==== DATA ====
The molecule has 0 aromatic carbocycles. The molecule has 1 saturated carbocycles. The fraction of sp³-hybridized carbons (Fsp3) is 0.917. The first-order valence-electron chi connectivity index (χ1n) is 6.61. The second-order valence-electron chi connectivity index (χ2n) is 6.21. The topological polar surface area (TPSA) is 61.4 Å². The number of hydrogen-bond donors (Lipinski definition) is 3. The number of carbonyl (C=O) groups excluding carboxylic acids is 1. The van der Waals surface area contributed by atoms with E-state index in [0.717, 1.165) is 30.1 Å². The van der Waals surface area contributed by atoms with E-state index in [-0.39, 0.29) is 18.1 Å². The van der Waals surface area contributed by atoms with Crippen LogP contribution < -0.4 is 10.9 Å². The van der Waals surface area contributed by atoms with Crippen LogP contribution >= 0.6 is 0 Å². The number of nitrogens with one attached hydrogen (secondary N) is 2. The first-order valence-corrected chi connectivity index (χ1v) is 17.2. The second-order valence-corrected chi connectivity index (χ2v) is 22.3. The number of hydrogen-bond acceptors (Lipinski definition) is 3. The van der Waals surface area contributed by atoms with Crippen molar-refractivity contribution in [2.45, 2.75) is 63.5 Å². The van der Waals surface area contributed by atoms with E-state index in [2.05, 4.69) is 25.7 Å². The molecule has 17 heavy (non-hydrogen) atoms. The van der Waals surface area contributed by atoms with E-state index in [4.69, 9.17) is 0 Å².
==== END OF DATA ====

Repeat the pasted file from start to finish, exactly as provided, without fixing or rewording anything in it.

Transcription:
The molecule has 0 aromatic carbocycles. The molecule has 1 saturated carbocycles. The fraction of sp³-hybridized carbons (Fsp3) is 0.917. The first-order valence-electron chi connectivity index (χ1n) is 6.61. The second-order valence-electron chi connectivity index (χ2n) is 6.21. The topological polar surface area (TPSA) is 61.4 Å². The number of hydrogen-bond donors (Lipinski definition) is 3. The number of carbonyl (C=O) groups excluding carboxylic acids is 1. The van der Waals surface area contributed by atoms with E-state index in [0.717, 1.165) is 30.1 Å². The van der Waals surface area contributed by atoms with E-state index in [-0.39, 0.29) is 18.1 Å². The van der Waals surface area contributed by atoms with Crippen LogP contribution < -0.4 is 10.9 Å². The van der Waals surface area contributed by atoms with Crippen LogP contribution >= 0.6 is 0 Å². The number of nitrogens with one attached hydrogen (secondary N) is 2. The first-order valence-corrected chi connectivity index (χ1v) is 17.2. The second-order valence-corrected chi connectivity index (χ2v) is 22.3. The number of hydrogen-bond acceptors (Lipinski definition) is 3. The van der Waals surface area contributed by atoms with Crippen molar-refractivity contribution in [2.45, 2.75) is 63.5 Å². The van der Waals surface area contributed by atoms with E-state index in [2.05, 4.69) is 25.7 Å². The molecule has 17 heavy (non-hydrogen) atoms. The van der Waals surface area contributed by atoms with E-state index in [4.69, 9.17) is 0 Å².